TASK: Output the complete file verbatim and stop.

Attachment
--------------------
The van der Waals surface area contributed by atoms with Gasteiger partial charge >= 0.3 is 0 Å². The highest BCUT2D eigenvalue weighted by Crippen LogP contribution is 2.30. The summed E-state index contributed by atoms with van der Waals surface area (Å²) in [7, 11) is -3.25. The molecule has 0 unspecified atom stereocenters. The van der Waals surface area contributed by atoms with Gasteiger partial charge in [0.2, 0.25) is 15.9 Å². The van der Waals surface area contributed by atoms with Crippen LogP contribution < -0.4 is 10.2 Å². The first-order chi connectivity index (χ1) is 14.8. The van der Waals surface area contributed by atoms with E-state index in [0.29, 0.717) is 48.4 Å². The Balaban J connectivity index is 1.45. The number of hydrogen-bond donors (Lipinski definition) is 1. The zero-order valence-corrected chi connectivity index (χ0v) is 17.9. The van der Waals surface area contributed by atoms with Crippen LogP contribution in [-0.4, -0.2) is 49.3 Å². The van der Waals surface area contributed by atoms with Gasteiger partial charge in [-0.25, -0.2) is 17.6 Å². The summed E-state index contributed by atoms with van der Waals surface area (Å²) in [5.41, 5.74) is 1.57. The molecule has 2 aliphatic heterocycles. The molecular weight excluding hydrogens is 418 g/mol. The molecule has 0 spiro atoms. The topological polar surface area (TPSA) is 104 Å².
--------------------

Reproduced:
The van der Waals surface area contributed by atoms with Gasteiger partial charge >= 0.3 is 0 Å². The highest BCUT2D eigenvalue weighted by Crippen LogP contribution is 2.30. The summed E-state index contributed by atoms with van der Waals surface area (Å²) in [7, 11) is -3.25. The molecule has 0 unspecified atom stereocenters. The van der Waals surface area contributed by atoms with Gasteiger partial charge in [0.2, 0.25) is 15.9 Å². The van der Waals surface area contributed by atoms with Crippen LogP contribution < -0.4 is 10.2 Å². The first-order chi connectivity index (χ1) is 14.8. The van der Waals surface area contributed by atoms with E-state index in [0.29, 0.717) is 48.4 Å². The Balaban J connectivity index is 1.45. The number of hydrogen-bond donors (Lipinski definition) is 1. The zero-order valence-corrected chi connectivity index (χ0v) is 17.9. The van der Waals surface area contributed by atoms with Crippen LogP contribution in [-0.4, -0.2) is 49.3 Å². The van der Waals surface area contributed by atoms with Gasteiger partial charge in [-0.25, -0.2) is 17.6 Å². The summed E-state index contributed by atoms with van der Waals surface area (Å²) in [5.41, 5.74) is 1.57. The molecule has 2 aliphatic heterocycles. The molecular weight excluding hydrogens is 418 g/mol. The molecule has 0 spiro atoms. The topological polar surface area (TPSA) is 104 Å².